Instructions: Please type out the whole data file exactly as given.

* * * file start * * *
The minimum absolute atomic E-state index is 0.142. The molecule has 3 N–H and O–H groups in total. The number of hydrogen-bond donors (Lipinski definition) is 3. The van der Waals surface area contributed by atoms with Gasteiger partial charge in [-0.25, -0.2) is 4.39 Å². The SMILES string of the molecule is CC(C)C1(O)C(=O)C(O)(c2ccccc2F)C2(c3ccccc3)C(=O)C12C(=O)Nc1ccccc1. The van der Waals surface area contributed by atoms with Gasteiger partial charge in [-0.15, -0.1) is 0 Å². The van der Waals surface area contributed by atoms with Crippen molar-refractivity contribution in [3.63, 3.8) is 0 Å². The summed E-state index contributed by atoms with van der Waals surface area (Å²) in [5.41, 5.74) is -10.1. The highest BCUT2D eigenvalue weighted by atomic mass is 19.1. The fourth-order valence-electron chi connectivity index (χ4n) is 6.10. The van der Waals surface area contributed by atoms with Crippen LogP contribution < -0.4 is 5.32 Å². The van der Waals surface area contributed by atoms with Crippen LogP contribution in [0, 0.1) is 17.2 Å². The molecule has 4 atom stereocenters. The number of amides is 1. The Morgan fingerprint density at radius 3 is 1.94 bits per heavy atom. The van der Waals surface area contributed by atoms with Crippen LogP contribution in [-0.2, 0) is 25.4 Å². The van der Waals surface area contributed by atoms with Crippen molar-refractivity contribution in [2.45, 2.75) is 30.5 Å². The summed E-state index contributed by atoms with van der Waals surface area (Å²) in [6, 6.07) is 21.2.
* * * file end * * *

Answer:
The minimum absolute atomic E-state index is 0.142. The molecule has 3 N–H and O–H groups in total. The number of hydrogen-bond donors (Lipinski definition) is 3. The van der Waals surface area contributed by atoms with Gasteiger partial charge in [-0.25, -0.2) is 4.39 Å². The SMILES string of the molecule is CC(C)C1(O)C(=O)C(O)(c2ccccc2F)C2(c3ccccc3)C(=O)C12C(=O)Nc1ccccc1. The van der Waals surface area contributed by atoms with Gasteiger partial charge in [-0.15, -0.1) is 0 Å². The van der Waals surface area contributed by atoms with Crippen molar-refractivity contribution in [3.63, 3.8) is 0 Å². The summed E-state index contributed by atoms with van der Waals surface area (Å²) in [5.41, 5.74) is -10.1. The highest BCUT2D eigenvalue weighted by atomic mass is 19.1. The fourth-order valence-electron chi connectivity index (χ4n) is 6.10. The van der Waals surface area contributed by atoms with Crippen LogP contribution < -0.4 is 5.32 Å². The van der Waals surface area contributed by atoms with Crippen LogP contribution in [0, 0.1) is 17.2 Å². The molecule has 4 atom stereocenters. The number of amides is 1. The Morgan fingerprint density at radius 3 is 1.94 bits per heavy atom. The van der Waals surface area contributed by atoms with Crippen LogP contribution in [-0.2, 0) is 25.4 Å². The van der Waals surface area contributed by atoms with Crippen molar-refractivity contribution in [2.45, 2.75) is 30.5 Å². The summed E-state index contributed by atoms with van der Waals surface area (Å²) in [6, 6.07) is 21.2.